We were in Mattapoisett this weekend for a dedication ceremony at the local historical society. My mother-in-law, Polly Phipps, donated a nautical chart painted by the artist Clifford Ashley and the restored artwork was unveiled and celebrated for the jewel it is. This canvas mural had graced the ceiling of the ‘whaling room’ in the family home for almost a century, on a glassed in porch with a whale tooth for a doorstop and paneled walls where harpoons once hung (a number of which can now be found in the New Bedford Whaling Museum).
In addition to the cultural shebang and schmoozing with the family (my husband wryly noted that at least half the one hundred or so in attendance were related to him), we enjoyed time at the waterfront, lobster rolls, fried clams, a Chippi from Mirasol’s and a leisurely stroll through Ikea with Jem and Pete (sans David; he’s allergic to Ikea).
We needed to scurry back to Amherst on Sunday evening as David had to fly to Albuquerque on Monday morning and I had my weekly appointment at the Benson Henry Institute in Boston.
So that’s the garden variety news for the moment, but I’ve got a few things to report on the cancer front.
Sadly, Dr. David Servan-Schreiber, author of Anticancer, has passed away after surviving brain cancer for almost 19 years. One of his contributions to the literature on cancer was the facile way in which he broke down the science supporting his theories, making the information comprehensible and user friendly. I found inspiration in both his holistic approach to disease, as well as his prolonged survival. Nineteen years was amazing; I would have wished him more.
And now two tidbits more curious than anything. First, researchers at the University of Oxford in England have announced that tall women are at a greater risk for cancer. In fact, for every four inches over a base height of five foot one, the risk increased 16%. Blimey. I thought adolescence and shopping at Shelley’s Tall Girl Shoppe were enough of a disadvantage. Of course, if you read the article carefully, smoking related cancers are not included (I’m not clear if that addresses those of us with lung cancer who didn’t smoke). Another study is mentioned which indicates that long legs are associated with an increased lifespan. So, there you go–it all balances out, and life really is fair.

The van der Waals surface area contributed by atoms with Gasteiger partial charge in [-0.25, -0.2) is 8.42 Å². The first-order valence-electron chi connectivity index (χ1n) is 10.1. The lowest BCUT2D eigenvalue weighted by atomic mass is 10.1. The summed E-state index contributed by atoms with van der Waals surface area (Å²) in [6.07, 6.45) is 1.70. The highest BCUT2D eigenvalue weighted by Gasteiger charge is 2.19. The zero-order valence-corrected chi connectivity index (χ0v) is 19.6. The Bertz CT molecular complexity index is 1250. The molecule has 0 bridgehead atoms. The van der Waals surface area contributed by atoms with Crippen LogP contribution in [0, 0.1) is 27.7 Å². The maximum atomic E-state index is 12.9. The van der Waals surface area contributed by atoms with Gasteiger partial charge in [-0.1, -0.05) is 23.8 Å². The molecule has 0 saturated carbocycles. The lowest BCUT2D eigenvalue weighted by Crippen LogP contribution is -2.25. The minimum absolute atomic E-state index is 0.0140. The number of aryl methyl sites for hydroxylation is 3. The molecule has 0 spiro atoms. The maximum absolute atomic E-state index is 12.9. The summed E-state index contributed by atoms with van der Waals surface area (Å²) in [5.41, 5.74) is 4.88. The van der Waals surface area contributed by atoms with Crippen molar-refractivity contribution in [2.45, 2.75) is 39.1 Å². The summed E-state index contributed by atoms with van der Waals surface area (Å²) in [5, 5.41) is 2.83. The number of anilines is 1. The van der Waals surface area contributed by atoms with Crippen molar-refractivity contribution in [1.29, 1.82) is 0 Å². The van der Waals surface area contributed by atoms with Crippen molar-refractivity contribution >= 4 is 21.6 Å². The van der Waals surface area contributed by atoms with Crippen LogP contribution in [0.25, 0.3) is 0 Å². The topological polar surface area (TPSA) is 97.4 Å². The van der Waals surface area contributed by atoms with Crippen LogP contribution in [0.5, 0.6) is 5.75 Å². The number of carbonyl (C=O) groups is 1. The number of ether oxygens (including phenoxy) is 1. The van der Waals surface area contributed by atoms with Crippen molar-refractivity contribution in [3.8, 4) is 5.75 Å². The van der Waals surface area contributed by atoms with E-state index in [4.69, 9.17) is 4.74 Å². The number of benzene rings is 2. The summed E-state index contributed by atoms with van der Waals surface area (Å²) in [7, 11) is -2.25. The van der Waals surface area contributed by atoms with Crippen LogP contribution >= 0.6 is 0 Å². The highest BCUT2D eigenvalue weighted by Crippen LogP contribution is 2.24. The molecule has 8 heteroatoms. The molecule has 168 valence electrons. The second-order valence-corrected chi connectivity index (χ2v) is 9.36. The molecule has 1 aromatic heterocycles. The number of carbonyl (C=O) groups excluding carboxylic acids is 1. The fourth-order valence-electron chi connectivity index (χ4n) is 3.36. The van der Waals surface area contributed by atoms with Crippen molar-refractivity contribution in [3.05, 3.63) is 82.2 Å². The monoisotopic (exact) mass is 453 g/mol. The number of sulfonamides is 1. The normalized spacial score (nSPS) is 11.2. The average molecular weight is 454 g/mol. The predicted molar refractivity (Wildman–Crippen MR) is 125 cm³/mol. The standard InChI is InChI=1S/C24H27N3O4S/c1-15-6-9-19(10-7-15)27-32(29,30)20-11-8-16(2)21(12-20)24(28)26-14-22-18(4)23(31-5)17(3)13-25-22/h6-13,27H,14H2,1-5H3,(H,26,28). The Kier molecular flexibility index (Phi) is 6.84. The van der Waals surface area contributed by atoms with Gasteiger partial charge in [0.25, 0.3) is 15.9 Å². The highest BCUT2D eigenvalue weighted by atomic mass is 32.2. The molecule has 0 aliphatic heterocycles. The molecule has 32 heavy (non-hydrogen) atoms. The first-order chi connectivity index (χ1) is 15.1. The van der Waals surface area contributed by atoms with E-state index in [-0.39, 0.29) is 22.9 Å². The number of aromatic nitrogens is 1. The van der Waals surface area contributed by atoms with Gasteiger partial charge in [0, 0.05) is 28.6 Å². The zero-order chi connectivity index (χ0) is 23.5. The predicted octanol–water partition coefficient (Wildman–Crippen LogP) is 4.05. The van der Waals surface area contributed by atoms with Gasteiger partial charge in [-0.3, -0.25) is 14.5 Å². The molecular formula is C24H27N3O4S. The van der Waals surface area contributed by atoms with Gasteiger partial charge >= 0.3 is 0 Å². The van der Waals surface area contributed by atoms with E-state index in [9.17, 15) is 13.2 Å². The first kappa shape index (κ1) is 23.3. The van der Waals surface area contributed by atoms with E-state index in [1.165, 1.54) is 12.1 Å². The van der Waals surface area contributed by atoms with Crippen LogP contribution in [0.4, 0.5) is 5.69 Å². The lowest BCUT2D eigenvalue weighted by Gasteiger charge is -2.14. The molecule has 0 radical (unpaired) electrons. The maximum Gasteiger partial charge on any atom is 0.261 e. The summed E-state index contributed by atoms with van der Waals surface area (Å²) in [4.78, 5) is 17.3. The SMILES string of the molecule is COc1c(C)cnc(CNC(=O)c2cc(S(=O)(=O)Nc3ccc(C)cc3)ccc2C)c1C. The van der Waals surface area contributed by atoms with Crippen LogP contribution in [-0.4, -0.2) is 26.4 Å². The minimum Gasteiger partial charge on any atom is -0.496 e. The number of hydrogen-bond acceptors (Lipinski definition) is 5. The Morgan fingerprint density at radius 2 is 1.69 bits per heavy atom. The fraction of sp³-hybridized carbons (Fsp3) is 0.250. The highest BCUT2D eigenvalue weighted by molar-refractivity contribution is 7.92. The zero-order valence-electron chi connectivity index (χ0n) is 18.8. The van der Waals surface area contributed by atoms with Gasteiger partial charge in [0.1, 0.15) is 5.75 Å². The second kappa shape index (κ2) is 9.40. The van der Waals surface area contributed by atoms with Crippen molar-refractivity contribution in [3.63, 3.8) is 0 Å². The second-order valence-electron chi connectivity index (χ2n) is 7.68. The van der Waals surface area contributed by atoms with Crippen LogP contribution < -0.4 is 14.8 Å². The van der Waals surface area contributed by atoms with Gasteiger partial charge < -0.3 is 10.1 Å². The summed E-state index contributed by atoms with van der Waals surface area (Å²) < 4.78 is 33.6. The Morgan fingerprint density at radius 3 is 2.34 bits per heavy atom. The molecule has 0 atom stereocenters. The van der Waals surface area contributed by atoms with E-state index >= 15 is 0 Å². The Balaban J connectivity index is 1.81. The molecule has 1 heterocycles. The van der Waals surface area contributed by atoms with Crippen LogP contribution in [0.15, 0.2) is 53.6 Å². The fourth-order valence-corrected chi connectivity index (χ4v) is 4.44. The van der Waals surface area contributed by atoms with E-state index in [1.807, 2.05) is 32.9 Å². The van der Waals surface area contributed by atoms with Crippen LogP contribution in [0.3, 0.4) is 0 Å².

The curiouser: A molecular and cell biologist at UC Berkeley, David Duesberg, posits that cancer is actually an example of speciation, and can in fact be compared to a parasite. It is an interesting if rather creepy concept but I feel there are more than a few holes in it. I also have a personal quarrel with this quote from oncologist Dr. Mark Vincent, another proponent of the view that cancer is an evolved species:
“I think Duesberg is correct by criticizing mutation theory, which sustains a billion-dollar drug industry focused on blocking these mutations,” said Vincent, a medical oncologist. “Yet very, very few cancers have been cured by targeted drug therapy, and even if a drug helps a patient survive six or nine more months, cancer cells often find a way around it.”
Excuse me? Six or nine months? Ce n’est pas vrai! Leave the (billion?) dollar drug industry alone! Some of our very lives depend on said industry…
Which brings me to my final bit of news. On Monday Alice (Dr. Shaw) called to tell me that she’d already placed my name in queue for the Novartis LDK 378 and that two slots had opened up. If I were not to fill a slot, it was possible that I might wait several months for another chance.
I mulled it over for twenty-four hours. Physically my decline has been slow, but these things have a tendency to pick up speed and lately I am aware of building momentum.
When I emailed my affirmative to Alice, she responded immediately in support of my decision.
That night I felt an anxiety lift that I hadn’t even known I’d been feeling. My sense of relief lasted until the following morning, when I really began to think about the implications of my situation. I felt a little bit afraid, and not so much about enrolling in a another phase I clinical trial, but about what would happen if I didn’t.
I’ve visited my mortality enough times now that you might think we’d become a tad familiar.
But no. I prefer to remain strangers as long as possible.
In a few weeks, I will be traveling down an unfamiliar path once again. I’m hoping it leads to another miracle.